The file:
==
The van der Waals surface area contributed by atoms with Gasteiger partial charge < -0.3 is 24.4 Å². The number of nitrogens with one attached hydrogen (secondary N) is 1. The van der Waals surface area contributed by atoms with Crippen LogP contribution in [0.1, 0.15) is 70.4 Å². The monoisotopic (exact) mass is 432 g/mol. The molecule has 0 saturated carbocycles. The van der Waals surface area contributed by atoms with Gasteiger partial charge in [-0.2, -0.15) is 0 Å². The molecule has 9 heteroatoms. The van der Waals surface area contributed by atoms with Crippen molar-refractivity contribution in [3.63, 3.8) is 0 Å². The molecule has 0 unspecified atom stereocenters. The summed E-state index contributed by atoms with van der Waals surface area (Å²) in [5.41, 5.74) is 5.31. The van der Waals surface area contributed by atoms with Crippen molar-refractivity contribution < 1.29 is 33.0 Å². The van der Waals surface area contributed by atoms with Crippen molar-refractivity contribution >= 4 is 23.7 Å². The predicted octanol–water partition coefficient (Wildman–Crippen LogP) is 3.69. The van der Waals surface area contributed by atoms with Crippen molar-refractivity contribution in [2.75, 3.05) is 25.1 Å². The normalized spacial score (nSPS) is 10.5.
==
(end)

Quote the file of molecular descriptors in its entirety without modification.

The van der Waals surface area contributed by atoms with Gasteiger partial charge < -0.3 is 24.4 Å². The number of nitrogens with one attached hydrogen (secondary N) is 1. The van der Waals surface area contributed by atoms with Crippen LogP contribution in [0.1, 0.15) is 70.4 Å². The monoisotopic (exact) mass is 432 g/mol. The molecule has 0 saturated carbocycles. The van der Waals surface area contributed by atoms with Gasteiger partial charge in [-0.2, -0.15) is 0 Å². The molecule has 9 heteroatoms. The van der Waals surface area contributed by atoms with Crippen molar-refractivity contribution in [3.63, 3.8) is 0 Å². The molecule has 0 unspecified atom stereocenters. The summed E-state index contributed by atoms with van der Waals surface area (Å²) in [5.41, 5.74) is 5.31. The van der Waals surface area contributed by atoms with Crippen molar-refractivity contribution < 1.29 is 33.0 Å². The van der Waals surface area contributed by atoms with Crippen molar-refractivity contribution >= 4 is 23.7 Å². The predicted octanol–water partition coefficient (Wildman–Crippen LogP) is 3.69. The van der Waals surface area contributed by atoms with Crippen molar-refractivity contribution in [2.75, 3.05) is 25.1 Å². The normalized spacial score (nSPS) is 10.5.